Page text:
It is widely believed that because the two pound coin is bi-metallic, that it would be too difficult and too expensive to mass produce counterfeits.
However, counterfeits can be as simple as a metal disc with a painted outer ring like the sample below.
A counterfeit manufactured for the purposes of handing over to a shop assistant for example, only has to be good enough to fool the assistant.
The sample above is clearly not the most convincing fake, but at some point was obviously good enough for someone to accept it as payment or change when they wasn't paying much attention.
Counterfeits manufactured to deposit into banks over the counter, only need to have the correct weight. The coins are rarely visually checked, they are just weighed in, even if depositing large qualities of coins.
It’s generally only companies that use cash centers that lose out. Coins deposited into banks via cash centers are normally sorted and counted by high speed machines. If counterfeits are detected they are generally confiscated and the value deducted for the amount of cash deposited.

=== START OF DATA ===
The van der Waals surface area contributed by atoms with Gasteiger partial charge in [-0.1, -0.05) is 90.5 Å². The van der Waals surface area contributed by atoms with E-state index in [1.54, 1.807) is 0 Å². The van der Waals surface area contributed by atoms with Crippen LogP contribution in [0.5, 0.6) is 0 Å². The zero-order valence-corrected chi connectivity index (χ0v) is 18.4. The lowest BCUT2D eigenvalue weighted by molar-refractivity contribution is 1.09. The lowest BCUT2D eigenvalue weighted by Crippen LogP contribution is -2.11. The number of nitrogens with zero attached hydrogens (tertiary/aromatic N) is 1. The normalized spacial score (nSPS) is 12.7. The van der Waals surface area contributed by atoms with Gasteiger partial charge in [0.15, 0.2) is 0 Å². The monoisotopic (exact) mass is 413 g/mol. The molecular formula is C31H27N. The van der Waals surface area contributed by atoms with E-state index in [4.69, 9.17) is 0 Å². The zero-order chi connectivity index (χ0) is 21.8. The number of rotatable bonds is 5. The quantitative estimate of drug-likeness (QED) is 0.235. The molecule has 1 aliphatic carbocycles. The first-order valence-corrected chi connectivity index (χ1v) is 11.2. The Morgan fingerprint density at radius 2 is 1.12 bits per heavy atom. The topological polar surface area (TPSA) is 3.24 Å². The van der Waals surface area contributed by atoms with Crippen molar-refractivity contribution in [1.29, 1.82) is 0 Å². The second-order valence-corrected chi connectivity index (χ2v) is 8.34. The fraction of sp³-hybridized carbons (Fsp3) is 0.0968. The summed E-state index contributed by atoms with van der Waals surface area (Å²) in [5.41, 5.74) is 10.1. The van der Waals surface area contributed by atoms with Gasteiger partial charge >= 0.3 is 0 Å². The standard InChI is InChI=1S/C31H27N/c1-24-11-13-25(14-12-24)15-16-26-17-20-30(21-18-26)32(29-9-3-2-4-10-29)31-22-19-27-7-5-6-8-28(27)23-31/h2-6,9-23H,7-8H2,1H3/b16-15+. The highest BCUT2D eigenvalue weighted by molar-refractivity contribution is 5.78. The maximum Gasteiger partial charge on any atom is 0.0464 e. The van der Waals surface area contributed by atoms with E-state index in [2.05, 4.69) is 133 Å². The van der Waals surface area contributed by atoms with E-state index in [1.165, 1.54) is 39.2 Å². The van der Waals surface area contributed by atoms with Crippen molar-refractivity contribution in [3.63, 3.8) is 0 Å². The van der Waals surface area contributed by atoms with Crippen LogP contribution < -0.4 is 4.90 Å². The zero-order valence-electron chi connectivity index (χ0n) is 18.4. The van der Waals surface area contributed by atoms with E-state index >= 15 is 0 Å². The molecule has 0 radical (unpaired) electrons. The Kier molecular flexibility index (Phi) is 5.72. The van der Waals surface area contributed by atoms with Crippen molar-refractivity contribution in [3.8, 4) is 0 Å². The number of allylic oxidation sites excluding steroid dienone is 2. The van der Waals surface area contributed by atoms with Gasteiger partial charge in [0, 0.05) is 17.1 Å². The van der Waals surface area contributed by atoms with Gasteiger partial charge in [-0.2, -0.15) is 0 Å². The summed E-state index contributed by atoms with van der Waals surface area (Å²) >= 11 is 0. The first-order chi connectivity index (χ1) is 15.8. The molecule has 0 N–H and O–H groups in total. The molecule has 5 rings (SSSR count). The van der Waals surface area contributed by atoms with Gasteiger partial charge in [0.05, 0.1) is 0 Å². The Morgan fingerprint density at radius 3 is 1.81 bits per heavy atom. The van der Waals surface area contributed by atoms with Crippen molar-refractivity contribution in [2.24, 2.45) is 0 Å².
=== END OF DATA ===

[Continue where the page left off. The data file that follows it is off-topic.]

Increasingly cash center machines are fitted with senor's to check the electronic signature of the coins. Once the fraudsters get this right then it becomes a major problem for the government, as this is currently the only way they have of taking fakes out of circulation.
Like the fake £1 coins over the years the fraudsters have developed their manufacturing technique and are now producing two part bi-metallic coins, as pictured above.
Worryingly during 2014 we found a number of fakes that are beginning to look more realistic and have a very similar metal contain to that of genuine coins, see pictures below.